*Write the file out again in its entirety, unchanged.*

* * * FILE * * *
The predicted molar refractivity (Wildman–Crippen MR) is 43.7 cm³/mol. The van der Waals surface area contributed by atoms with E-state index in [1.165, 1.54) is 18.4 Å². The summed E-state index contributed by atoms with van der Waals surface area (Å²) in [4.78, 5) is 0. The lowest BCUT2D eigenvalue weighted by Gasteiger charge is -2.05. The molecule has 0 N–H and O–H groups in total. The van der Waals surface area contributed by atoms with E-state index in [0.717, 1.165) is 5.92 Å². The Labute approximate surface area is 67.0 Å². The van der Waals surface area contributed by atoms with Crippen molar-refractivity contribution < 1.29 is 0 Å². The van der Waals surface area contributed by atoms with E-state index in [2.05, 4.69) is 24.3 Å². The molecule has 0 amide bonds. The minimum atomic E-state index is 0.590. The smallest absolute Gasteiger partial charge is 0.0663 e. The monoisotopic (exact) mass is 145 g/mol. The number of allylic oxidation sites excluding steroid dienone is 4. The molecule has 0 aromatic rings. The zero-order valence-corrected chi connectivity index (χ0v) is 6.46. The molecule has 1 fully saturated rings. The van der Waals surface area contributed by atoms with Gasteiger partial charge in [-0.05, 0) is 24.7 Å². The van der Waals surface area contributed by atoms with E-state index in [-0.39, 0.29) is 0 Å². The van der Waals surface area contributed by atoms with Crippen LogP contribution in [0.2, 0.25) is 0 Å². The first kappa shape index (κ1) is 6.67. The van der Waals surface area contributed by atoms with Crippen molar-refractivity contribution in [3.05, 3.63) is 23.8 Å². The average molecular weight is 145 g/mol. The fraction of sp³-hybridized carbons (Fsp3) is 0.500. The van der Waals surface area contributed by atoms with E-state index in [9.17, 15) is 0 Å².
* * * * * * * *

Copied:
The predicted molar refractivity (Wildman–Crippen MR) is 43.7 cm³/mol. The van der Waals surface area contributed by atoms with E-state index in [1.165, 1.54) is 18.4 Å². The summed E-state index contributed by atoms with van der Waals surface area (Å²) in [4.78, 5) is 0. The lowest BCUT2D eigenvalue weighted by Gasteiger charge is -2.05. The molecule has 0 N–H and O–H groups in total. The van der Waals surface area contributed by atoms with E-state index in [0.717, 1.165) is 5.92 Å². The Labute approximate surface area is 67.0 Å². The van der Waals surface area contributed by atoms with Crippen molar-refractivity contribution < 1.29 is 0 Å². The van der Waals surface area contributed by atoms with E-state index in [2.05, 4.69) is 24.3 Å². The molecule has 0 amide bonds. The minimum atomic E-state index is 0.590. The smallest absolute Gasteiger partial charge is 0.0663 e. The monoisotopic (exact) mass is 145 g/mol. The number of allylic oxidation sites excluding steroid dienone is 4. The molecule has 0 aromatic rings. The zero-order valence-corrected chi connectivity index (χ0v) is 6.46. The molecule has 1 fully saturated rings. The van der Waals surface area contributed by atoms with Gasteiger partial charge in [-0.05, 0) is 24.7 Å². The van der Waals surface area contributed by atoms with E-state index in [-0.39, 0.29) is 0 Å². The van der Waals surface area contributed by atoms with Crippen LogP contribution in [0.2, 0.25) is 0 Å². The first kappa shape index (κ1) is 6.67. The van der Waals surface area contributed by atoms with Crippen molar-refractivity contribution in [3.05, 3.63) is 23.8 Å². The average molecular weight is 145 g/mol. The fraction of sp³-hybridized carbons (Fsp3) is 0.500. The van der Waals surface area contributed by atoms with E-state index in [9.17, 15) is 0 Å².